When we train in zone 2, we use oxygen to maintain a low-intensity cardio workout. Transport of oxygen throughout the body requires the coordinated functions of the heart, lungs, blood vessels, and blood.
The heart is our main pumping mechanism, circulating oxygenated blood throughout the body to the working tissues. As the body begins to exercise, the heart must pump more blood to meet this increased demand.
Stroke volume is the volume of blood being pumped out with each beat. The heart pumps out approximately 70ml of blood each beat. Stroke volume and heart rate together determine cardiac output, which is the volume of blood being pumped through the heart in a given time.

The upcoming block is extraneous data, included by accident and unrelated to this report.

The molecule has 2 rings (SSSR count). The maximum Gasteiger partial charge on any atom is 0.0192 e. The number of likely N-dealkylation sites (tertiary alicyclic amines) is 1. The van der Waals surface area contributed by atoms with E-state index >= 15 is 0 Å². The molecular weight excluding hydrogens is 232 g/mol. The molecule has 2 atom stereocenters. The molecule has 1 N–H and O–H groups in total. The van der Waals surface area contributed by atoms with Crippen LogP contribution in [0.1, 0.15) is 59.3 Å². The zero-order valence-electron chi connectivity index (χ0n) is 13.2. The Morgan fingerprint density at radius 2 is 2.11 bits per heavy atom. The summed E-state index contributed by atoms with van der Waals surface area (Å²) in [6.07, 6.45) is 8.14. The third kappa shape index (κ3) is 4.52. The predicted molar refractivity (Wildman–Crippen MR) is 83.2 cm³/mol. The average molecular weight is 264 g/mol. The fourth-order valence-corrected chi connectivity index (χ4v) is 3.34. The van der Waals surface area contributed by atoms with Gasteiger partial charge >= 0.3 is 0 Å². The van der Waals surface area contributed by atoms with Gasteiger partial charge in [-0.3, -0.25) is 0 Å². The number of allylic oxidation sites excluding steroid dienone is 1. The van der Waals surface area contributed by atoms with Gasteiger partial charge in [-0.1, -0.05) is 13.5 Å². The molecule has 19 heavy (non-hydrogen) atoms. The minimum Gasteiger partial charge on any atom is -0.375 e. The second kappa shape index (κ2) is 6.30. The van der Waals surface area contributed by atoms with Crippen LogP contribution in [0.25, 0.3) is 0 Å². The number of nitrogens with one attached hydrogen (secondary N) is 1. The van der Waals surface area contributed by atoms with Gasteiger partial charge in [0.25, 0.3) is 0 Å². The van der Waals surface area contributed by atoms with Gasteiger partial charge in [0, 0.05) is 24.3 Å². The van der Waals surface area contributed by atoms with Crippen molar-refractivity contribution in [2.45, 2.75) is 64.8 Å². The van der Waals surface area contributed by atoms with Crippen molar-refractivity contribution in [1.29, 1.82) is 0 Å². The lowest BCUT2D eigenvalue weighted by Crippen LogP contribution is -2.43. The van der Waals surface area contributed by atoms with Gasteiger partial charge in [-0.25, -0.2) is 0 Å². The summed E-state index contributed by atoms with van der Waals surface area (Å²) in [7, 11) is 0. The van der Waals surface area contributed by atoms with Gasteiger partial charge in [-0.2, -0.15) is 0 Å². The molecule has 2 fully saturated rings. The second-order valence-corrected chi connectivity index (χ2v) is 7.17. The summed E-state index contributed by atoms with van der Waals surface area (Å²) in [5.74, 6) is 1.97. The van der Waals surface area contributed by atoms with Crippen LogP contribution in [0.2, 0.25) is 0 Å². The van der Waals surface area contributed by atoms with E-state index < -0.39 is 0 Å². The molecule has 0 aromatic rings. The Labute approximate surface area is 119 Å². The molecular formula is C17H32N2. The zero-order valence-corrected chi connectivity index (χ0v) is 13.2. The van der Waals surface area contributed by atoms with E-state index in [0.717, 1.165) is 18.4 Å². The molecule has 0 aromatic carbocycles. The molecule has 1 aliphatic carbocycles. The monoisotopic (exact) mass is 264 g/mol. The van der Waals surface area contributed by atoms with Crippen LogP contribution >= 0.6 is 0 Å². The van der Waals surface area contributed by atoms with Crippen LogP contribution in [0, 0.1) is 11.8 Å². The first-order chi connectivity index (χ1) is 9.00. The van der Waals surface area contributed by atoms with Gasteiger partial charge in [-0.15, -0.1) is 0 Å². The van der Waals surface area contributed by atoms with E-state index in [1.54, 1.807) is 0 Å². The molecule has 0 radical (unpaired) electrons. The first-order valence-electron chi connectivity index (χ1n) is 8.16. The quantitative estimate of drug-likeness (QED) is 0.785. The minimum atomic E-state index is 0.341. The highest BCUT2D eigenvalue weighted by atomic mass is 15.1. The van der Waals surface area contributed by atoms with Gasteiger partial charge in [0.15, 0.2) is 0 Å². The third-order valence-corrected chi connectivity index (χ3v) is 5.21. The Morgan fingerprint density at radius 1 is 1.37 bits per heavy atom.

The training effect of zone 2 is that stroke volume increases while exercise heart rate decreases, signaling greater cardiorespiratory endurance. That’s the long-term magic of taking things slow in your training.
“Zone 2 cardio makes your heart stronger and it will require fewer pumps to pump blood, making it more efficient,” says Niren. “Your body also expands its vascular system, better enabling it to deliver oxygenated blood to different parts of the body.”